Elizabeth Holmes: Elizabeth Anne Holmes (born February 3, 1984) is a former biotechnology entrepreneur in the United States who was convicted of fraud. In 2003, Holmes founded and served as the CEO of Theranos, a now-defunct health technology business that claimed to have revolutionized blood testing by developing procedures that could use remarkably small amounts of blood, such as from a fingerprick.
Based on the $9 billion value of her company, Forbes dubbed Holmes the youngest and wealthiest self-made female billionaire in America in 2015. As allegations of probable fraud surrounding Theranos' claims surfaced the following year, Forbes reduced its estimate of Holmes's net worth to zero, and Fortune labelled her one of “The World's 19 Most Disappointing Leaders.”
Elizabeth Holmes Convicted of Criminal Fraud
Theranos' demise began in 2015 when a succession of journalistic and regulatory investigations cast doubt on the company's technical boasts and raised questions about whether Holmes misled investors and the government. In 2018, the Securities and Exchange Commission (SEC) charged Theranos and Holmes with “massive fraud” by making false or exaggerated claims about the accuracy of the company's blood-testing technology.
Holmes agreed to pay a $500,000 fine, return 18.9 million shares to the company, relinquish her voting control of Theranos, and accept a ten-year ban from serving as an officer or director of a public company.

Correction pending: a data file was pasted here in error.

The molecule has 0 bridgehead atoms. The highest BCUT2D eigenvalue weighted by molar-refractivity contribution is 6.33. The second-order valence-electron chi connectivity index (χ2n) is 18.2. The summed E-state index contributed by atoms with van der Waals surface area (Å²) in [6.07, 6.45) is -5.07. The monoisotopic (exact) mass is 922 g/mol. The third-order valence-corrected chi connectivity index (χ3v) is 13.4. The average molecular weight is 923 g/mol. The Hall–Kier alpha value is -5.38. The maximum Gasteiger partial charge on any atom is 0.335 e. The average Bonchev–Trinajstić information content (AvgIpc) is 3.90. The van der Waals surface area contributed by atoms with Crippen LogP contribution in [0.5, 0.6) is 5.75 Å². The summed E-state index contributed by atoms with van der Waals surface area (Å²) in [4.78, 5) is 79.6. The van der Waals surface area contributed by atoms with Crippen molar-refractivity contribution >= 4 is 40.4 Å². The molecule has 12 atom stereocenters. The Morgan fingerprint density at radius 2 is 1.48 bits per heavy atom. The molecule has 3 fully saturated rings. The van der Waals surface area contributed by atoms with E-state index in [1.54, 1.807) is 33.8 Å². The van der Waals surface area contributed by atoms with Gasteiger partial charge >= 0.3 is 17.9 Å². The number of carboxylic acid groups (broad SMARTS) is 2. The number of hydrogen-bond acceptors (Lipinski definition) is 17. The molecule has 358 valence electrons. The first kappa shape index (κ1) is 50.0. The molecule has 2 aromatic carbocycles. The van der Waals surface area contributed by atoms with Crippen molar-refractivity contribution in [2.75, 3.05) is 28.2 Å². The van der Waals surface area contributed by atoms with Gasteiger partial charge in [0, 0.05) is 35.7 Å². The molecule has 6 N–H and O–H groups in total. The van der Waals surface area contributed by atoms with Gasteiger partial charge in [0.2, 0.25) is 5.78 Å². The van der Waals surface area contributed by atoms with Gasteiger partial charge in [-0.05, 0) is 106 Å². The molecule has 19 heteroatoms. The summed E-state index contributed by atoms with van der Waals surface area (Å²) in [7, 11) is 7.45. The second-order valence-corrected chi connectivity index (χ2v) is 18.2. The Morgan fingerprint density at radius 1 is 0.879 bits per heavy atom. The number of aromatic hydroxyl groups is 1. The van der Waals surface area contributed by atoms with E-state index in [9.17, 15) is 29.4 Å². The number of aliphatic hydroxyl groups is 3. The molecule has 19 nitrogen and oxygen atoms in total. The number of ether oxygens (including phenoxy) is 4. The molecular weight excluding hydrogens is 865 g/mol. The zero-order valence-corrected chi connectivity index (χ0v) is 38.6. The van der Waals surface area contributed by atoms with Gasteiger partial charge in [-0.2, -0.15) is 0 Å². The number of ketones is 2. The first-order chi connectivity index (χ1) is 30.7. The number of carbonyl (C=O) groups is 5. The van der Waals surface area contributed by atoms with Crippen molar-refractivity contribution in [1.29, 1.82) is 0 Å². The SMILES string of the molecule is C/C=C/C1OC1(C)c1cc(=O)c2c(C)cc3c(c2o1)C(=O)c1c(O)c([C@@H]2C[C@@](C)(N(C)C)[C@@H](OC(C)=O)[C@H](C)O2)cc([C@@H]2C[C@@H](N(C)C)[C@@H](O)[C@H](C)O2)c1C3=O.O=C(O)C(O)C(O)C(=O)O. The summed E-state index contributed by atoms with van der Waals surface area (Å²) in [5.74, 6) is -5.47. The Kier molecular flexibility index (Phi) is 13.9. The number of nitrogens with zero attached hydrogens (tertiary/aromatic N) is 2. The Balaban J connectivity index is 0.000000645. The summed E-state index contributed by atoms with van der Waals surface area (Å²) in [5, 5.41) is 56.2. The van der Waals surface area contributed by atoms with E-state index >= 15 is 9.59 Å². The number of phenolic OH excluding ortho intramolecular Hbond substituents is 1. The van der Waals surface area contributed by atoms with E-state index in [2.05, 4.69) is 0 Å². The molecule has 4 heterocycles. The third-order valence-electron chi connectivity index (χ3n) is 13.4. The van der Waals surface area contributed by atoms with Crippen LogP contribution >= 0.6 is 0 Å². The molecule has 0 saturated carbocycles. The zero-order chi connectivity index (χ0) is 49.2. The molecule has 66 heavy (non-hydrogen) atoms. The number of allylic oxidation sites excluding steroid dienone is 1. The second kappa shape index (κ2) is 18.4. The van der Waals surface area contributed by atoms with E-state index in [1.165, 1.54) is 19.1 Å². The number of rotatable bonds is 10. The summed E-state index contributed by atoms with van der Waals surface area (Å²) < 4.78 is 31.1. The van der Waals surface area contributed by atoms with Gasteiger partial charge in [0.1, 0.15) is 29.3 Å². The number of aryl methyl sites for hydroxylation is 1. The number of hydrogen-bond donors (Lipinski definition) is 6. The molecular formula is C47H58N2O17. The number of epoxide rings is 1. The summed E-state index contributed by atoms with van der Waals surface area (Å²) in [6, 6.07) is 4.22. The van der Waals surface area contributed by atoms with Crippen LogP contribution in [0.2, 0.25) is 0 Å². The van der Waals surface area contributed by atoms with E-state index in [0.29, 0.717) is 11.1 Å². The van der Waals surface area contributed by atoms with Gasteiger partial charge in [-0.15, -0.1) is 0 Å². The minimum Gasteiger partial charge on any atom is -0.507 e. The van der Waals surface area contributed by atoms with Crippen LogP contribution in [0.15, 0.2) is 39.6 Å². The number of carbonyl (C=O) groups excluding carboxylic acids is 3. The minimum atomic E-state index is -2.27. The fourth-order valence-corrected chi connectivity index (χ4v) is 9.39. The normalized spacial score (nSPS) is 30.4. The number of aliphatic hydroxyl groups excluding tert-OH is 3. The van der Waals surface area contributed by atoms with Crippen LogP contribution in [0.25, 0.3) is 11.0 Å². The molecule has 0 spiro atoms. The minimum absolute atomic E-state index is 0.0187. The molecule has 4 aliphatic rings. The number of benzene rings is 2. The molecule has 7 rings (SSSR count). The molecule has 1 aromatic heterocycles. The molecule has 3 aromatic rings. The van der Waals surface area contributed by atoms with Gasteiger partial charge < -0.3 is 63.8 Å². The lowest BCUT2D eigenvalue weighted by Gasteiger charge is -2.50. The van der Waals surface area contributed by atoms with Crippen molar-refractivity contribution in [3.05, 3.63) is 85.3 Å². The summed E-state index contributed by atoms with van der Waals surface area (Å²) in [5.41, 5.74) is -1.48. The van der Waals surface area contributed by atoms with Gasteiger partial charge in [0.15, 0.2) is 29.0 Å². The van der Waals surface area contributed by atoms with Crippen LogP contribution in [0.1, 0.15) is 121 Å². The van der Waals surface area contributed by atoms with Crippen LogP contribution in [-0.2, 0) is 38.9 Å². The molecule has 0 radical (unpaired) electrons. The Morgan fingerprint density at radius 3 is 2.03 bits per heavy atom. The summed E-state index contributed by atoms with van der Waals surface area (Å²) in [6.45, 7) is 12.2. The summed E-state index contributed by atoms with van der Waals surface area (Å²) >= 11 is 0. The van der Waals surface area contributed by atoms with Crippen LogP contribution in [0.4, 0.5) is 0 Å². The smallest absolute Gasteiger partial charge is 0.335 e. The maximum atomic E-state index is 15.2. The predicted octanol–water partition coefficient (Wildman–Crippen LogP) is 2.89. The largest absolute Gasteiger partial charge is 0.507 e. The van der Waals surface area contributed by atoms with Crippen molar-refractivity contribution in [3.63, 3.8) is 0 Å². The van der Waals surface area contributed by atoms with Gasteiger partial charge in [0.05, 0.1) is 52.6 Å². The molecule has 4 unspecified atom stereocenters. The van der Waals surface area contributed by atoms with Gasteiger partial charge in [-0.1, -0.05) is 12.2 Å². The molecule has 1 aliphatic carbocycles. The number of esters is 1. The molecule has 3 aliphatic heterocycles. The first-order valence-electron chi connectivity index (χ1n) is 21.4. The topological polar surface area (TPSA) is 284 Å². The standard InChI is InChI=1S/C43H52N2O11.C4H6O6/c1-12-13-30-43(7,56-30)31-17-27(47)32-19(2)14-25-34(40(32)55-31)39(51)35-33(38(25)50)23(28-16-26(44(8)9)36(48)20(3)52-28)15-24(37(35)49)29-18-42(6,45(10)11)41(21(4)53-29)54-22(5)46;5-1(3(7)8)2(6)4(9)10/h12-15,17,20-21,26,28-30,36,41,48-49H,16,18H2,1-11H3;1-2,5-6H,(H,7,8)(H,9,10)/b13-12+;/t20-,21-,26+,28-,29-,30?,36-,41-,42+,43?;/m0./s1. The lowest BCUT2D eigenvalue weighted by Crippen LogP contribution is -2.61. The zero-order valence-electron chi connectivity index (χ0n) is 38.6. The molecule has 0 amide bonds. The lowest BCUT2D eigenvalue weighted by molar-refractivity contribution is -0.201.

A federal grand jury indicted Holmes and former Theranos CEO Ramesh Balwani on nine counts of wire fraud and two counts of conspiracy to commit wire fraud in June 2018, with investors and patients as the victims.
Her trial, U.S. v. Holmes, et al., concluded in January 2022, with Holmes being found guilty of deceiving investors but not of scamming patients. Her sentencing is set for September 26, 2022, and she could face up to 20 years in federal prison as well as millions in restitution and fines.
Elizabeth Holmes Personal Life
Theranos' legitimacy was attributed in part to Holmes' personal connections and ability to secure the backing of powerful persons such as Henry Kissinger, George Shultz, Jim Mattis, and Betsy DeVos, all of whom had served or would serve as members of the United States presidential cabinet.